The Plain or Normal (not necessarily literal) Method
The plain or normal (not necessarily literal) method of interpretation produces Dispensational Theology and not the other way around. Each text is unfolded consistently in its plain or normal rendering. Seeking nothing but God’s glory, it too can be found as early as 200 AD from the Antiochene school of thought. This is the Doxological approach!
The later is the best approach because it is Grammatical: considers all the parts of the grammar in each text treated. Historical: considers the historical background of each text treated. Theological: considers the teachings of God in each text treated.
There are four prerequisites for proper interpretation, first you must be saved, second you must depend on the Holy Spirit as your teacher, thirdly you must be teachable, and finally you must be willing to obey. These are prerequisites NOT guarantees. The correct interpretation depends on these requirements with out them… FORGET IT! Even with them it is still possible for one to make mistakes. That’s why we interpret grammatically, historically, and theologically; according to the immediate and wider contexts and in harmony with the whole Bible comparing Scripture with Scripture. There are some difficulties with this approach, but it is the most reliable way to get the best out of ones study in the most important Book, the Bible.
Friday, March 09, 2007
The Two Roads Graphic: Explained
The two roads graphic is a custom design that my wife created for me when I was teaching a course on Systematic Theology. It really looks good on an overhead. She is working on figuring out graphic/photo additions to blogs. In the mean time I will share with you what it is. It is a picture of a road that comes to a fork. The name of the road is Read the Bible then it branches off in two directions. The right side exit ramp is The Covenant Theology Freeway. The left side is the entrance ramp to The Dispensational Highway. That’s the road less traveled nowadays, but it is the way I choose or am predestined to go.
On the Covenant freeway there are some landmarks. The first landmark is the Christological or Soteriological approach to the Bible: looking for Christ or salvation in every text. The next landmark is Allegorical interpretation … which tends to spiritualize and look for “deeper hidden meaning”. Then we come to a stop sign because this approach will lead us to the false conclusion that Israel and church are the same, or as my covenant brothers say “the church has replaced Israel”.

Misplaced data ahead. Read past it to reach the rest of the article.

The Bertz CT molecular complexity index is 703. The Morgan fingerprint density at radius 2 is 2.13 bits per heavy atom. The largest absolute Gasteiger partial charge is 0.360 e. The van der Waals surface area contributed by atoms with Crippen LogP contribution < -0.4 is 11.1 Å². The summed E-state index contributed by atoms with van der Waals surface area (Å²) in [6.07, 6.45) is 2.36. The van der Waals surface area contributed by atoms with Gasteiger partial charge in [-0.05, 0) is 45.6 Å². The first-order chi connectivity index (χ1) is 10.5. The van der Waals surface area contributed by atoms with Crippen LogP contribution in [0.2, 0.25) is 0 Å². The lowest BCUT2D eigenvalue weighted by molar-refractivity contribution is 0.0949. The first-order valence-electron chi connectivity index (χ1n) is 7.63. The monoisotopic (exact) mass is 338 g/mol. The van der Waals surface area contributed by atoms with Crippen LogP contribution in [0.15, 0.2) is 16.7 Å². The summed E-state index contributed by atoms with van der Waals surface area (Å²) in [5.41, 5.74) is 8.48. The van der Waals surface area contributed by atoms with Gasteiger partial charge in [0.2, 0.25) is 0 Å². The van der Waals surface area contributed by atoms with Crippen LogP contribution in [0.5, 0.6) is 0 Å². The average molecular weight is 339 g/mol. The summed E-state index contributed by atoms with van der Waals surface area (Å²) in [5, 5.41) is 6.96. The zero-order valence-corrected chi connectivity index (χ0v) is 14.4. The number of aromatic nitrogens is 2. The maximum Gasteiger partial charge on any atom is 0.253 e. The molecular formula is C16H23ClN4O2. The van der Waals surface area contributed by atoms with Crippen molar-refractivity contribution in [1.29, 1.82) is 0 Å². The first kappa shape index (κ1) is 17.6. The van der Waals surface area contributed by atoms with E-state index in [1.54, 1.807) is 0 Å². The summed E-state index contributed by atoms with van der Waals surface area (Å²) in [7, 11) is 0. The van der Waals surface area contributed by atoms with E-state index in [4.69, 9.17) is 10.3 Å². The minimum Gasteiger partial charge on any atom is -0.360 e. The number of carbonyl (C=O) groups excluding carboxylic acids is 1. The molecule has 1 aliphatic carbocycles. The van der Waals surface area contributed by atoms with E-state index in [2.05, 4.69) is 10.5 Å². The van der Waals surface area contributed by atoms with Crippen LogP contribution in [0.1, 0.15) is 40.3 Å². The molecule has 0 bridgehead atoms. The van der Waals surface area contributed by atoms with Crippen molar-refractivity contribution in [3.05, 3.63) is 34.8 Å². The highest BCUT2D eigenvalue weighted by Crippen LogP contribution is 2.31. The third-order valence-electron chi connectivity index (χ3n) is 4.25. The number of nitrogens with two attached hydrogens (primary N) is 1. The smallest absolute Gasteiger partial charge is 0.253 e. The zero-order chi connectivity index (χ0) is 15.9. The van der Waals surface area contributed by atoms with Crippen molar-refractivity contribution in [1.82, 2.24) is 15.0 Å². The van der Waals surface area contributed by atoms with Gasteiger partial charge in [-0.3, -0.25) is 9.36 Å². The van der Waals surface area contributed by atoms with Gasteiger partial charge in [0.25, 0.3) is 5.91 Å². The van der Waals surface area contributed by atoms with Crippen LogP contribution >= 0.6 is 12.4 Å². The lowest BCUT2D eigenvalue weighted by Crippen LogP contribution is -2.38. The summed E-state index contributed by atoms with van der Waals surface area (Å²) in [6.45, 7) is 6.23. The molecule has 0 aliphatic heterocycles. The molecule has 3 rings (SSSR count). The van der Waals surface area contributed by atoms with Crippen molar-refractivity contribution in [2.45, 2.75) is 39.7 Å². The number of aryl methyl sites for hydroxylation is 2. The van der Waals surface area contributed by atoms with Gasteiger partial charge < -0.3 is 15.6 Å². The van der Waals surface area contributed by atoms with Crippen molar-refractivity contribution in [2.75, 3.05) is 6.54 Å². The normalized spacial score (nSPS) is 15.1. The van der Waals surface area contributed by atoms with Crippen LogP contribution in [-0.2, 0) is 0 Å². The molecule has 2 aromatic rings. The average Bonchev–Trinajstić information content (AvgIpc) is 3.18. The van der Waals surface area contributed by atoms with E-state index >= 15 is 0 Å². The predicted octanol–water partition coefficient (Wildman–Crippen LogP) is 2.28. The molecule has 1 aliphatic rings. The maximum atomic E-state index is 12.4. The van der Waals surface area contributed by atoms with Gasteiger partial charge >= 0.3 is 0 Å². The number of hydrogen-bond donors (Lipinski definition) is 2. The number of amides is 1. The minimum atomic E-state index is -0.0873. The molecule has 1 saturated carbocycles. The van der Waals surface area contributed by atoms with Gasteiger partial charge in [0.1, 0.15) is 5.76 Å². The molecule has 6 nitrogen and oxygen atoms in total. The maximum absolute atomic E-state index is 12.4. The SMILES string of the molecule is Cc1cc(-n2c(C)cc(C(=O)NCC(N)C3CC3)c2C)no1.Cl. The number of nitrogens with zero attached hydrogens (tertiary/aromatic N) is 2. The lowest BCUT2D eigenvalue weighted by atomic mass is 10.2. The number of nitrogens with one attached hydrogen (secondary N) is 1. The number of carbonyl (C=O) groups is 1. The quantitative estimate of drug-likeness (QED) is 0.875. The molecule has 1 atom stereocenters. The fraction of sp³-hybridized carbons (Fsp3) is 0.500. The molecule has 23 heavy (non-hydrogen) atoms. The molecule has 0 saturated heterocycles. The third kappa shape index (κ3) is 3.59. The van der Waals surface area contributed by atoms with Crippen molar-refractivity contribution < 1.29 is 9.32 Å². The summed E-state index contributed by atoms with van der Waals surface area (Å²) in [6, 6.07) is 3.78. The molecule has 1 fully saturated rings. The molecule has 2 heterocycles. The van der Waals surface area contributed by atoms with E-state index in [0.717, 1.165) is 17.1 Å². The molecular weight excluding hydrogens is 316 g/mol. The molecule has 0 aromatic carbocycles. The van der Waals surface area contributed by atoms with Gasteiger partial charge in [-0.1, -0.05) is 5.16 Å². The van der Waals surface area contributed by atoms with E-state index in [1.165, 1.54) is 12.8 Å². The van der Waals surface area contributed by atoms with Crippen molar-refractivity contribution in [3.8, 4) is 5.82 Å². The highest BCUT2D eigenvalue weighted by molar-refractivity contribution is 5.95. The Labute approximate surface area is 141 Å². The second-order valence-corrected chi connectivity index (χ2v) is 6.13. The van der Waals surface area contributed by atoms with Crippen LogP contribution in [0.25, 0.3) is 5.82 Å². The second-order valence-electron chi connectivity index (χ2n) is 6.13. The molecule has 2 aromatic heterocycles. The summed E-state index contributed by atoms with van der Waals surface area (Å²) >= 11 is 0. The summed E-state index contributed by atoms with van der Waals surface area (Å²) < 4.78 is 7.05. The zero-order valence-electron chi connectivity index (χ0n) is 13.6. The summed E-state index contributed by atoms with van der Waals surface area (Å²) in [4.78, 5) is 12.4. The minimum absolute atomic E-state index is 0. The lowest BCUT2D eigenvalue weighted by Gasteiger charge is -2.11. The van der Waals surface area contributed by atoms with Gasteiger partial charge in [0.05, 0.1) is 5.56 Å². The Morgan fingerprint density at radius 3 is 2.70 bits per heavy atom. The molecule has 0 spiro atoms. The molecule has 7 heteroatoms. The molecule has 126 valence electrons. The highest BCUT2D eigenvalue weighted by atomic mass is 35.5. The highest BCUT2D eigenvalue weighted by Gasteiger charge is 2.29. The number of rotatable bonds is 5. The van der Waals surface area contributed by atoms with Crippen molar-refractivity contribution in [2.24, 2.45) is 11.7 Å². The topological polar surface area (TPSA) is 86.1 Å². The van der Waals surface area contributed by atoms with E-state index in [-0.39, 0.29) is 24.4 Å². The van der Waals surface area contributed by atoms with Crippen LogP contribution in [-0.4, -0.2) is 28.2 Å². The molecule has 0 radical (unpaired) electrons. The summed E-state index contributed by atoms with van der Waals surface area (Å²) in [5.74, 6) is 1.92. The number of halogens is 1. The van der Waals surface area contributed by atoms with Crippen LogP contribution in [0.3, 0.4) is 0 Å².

On the Dispensational Highway there are also some landmarks. The first is the Doxological approach to Scripture: finding God’s glory in every text. The next landmark is the plain and normal interpretation to discover the intent or meaning, “It means what it says…” We then come to a yield sign that reads, “Israel and the church are separate”
I hope this explanation helps to clarify the poor display.
Autonomy of the Local Church
We have covered the "B" which stands for Biblical Authority (I discussed different ways that Baptists might approach the Bible, but we should all agree that it is our Authority.) Now we will move on to the "A".
Autonomy of the Local Church
The autonomy of the local church is one of the premiere distinctives of biblical Baptists. Denominational churches (even some Baptist groups) can't lay claim to this one. Most main line churches eschew it, yet it is what Baptists believe best represents the New Testament pattern for local churches. The words “autonomy”, “independent”, and “sovereignty”, all mean “self- rule” or “self- governing”. In other words, biblical Baptists have no outside ecclesiastic control. No hierarchy of any kind. No district superintendent. No Synods, General Assemblies, Bishops, Cardinals, or Popes. Biblical Baptists are distinctly autonomous in their government. However, even though biblical Baptists are autonomous they do follow an authority structure.
Who is NOT in Charge?
The question is, “Who is not in charge then?” Bishop (overseer), pastor (shepherd), elder (presbyter), are three words that describe the pastor who is designated in Scriptures as an officer (1Tim. 3:1), but the pastor does not control a biblical Baptist church. So called elder rule is not the best model to follow.
The deacon is a helper of the pastor and the servant of the church, and is also designated in Scriptures as an officer (1Tim. 3:10), but deacons are not in control of a biblical Baptist church.